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Why Lego Will Always Remain King of Toys!

Culture August 8, 2017 By Vincent

The visceral 'click'; it's the nostalgia inducing sound that signifies the start of something bold and something beautiful that you are about to create from the very depths of your own imagination and that 'click' is not only symbolic of your own creative genius but it also feels good on its own.

Lego is now the world's biggest toy manufacturer by revenue and has come a long way since its humble beginnings as a bunch of wooden toys being produced in a shed in 1932. But in recent years, there have been several pretenders to its square throne and they've been using the same building blocks to success as Lego and yet, the Danish manufacturer remains on top and most probably always will. Here's why we think this is the case.


The famous interlocking brick of Lego design came about in 1947 and it is on the back of this that the company shot to global domination and has now produced around 400 billion Lego bricks meaning that there are approximately 62 Lego blocks in the world for every human being. The company has had to move on from just these plastic bricks in order to remain as one of the best known and much-loved toy brands in the world but the very premise of the simple construction tools has always remained at the core of its products.

Recently, imposters to the throne have been cropping up in various mediums to try and challenge Lego and have not been without success. Yet still, Lego remains king so how does it do this? Well, let's take a look on a case by case basis. 

In terms of other building blocks, the Lego company has been very proactive in trying to patent their own designs and prevent other products using their formula as a launch pad to success. 1989 was the expiration of the last standing Lego patent and since then, various interlocking brick toys have swept the market and where Lego has managed to maintain a place ahead of these competitors is by using its already existing status as the market leader. Fiercely protective of its own designs, it regularly battles others in court to stop them producing products that work alongside theirs, these are not always successful but where they do regularly put clear water between themselves and others is their marketing.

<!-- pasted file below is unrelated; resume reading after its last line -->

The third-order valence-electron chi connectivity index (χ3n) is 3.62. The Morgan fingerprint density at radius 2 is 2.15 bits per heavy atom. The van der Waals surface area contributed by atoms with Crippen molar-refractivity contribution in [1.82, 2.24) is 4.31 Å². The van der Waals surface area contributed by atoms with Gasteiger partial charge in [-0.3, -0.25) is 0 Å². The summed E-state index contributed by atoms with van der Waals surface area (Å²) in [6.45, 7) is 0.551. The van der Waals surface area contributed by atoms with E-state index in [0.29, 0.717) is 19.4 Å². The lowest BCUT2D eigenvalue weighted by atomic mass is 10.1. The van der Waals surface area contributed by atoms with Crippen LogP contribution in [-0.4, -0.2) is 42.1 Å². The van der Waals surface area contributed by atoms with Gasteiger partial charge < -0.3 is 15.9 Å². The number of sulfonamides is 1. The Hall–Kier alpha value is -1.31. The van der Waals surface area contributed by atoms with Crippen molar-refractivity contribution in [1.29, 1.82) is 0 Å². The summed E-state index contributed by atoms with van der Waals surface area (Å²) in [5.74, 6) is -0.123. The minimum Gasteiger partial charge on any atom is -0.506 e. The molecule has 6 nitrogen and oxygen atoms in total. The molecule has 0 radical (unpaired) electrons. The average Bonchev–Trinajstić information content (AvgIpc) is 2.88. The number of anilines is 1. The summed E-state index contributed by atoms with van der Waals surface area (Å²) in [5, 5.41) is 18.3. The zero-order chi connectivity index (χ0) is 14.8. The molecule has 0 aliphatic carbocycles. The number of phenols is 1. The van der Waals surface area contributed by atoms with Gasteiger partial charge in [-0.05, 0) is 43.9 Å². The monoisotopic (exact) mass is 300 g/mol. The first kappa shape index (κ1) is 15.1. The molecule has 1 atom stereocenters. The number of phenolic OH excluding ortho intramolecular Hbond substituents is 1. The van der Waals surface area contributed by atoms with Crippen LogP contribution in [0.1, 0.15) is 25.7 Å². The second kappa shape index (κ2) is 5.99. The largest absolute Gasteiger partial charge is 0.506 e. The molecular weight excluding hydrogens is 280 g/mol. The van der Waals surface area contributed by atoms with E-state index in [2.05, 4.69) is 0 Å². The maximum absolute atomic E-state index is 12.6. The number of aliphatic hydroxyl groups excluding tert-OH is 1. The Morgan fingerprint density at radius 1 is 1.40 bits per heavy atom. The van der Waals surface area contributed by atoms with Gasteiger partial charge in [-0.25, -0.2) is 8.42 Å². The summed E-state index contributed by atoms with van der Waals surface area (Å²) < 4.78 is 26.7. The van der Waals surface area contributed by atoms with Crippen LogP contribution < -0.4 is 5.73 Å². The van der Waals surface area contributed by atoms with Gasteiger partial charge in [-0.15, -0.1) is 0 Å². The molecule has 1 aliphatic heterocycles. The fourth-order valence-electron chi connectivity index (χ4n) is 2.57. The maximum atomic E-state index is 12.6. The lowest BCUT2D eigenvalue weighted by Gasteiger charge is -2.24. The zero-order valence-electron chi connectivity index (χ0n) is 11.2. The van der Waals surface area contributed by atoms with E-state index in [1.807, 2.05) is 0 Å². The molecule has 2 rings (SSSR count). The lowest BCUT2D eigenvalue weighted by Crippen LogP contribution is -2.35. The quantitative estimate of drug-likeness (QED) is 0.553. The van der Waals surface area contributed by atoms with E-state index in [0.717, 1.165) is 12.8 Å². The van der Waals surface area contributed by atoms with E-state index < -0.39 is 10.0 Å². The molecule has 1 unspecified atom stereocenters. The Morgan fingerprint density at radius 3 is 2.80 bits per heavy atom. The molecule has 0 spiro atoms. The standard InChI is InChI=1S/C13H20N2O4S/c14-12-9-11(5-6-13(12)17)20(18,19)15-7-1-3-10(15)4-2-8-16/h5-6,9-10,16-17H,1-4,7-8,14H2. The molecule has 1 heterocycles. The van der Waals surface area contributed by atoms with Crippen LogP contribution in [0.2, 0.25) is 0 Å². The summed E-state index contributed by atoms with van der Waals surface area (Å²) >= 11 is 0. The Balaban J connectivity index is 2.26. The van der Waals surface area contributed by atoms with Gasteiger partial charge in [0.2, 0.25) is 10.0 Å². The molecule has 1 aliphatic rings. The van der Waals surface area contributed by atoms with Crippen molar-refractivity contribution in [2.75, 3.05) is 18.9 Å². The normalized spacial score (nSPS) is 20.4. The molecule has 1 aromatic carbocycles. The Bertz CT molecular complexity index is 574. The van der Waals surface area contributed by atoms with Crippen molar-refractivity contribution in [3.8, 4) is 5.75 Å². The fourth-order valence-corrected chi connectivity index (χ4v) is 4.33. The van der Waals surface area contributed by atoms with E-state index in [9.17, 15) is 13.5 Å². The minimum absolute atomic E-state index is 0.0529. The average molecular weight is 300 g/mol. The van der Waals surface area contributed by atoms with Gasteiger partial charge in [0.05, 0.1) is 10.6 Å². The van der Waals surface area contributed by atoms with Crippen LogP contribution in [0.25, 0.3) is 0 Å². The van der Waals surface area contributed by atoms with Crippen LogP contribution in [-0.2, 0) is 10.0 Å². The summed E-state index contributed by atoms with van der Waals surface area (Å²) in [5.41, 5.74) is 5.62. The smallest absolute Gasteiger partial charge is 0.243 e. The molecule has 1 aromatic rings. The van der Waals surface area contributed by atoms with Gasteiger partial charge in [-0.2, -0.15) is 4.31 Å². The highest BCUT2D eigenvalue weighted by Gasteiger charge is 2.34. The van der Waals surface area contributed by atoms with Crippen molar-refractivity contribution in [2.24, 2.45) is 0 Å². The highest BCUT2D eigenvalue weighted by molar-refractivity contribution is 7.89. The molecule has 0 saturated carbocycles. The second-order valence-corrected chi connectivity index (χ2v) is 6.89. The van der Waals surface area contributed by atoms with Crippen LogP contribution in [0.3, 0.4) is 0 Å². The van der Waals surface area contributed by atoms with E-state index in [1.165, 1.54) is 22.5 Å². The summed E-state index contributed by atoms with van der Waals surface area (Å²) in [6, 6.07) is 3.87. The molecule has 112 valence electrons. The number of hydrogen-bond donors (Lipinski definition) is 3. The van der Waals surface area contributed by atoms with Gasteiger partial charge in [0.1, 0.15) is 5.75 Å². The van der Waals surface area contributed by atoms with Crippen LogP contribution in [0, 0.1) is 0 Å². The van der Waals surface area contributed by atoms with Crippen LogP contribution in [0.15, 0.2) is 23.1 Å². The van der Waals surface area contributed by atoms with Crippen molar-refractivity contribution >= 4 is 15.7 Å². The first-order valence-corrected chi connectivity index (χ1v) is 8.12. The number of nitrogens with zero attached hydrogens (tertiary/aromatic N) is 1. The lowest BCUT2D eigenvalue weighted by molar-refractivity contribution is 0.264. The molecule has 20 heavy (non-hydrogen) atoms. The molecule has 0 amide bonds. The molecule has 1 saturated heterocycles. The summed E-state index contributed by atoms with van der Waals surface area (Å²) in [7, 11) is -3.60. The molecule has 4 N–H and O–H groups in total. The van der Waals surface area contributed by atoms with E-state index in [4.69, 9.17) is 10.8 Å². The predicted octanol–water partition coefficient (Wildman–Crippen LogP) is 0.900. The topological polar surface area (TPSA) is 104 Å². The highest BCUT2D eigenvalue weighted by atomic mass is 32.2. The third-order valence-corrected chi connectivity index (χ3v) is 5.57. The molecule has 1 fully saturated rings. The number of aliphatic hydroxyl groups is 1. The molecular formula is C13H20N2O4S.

Others cannot use confusing or misleading marketing to sell their products along the same Lego guidelines and so there has to be an obvious and clear distinction between the two products. This serves to Lego's advantage as, being the market leader, they have managed to nail down several tie-in toys with other products to further boost their brand and push them forward and this has only been increased by their introduction of the Minifigure in 1978.


By introducing these human-like characters to the world, brand tie-ins could now be produced with films and other media to produce specific Lego sets with themes and characters. Lego has managed to do so by teaming up with people like Marvel, Disney, DC and many, many more whilst also producing their own themed sets that include outer space and pirate themes.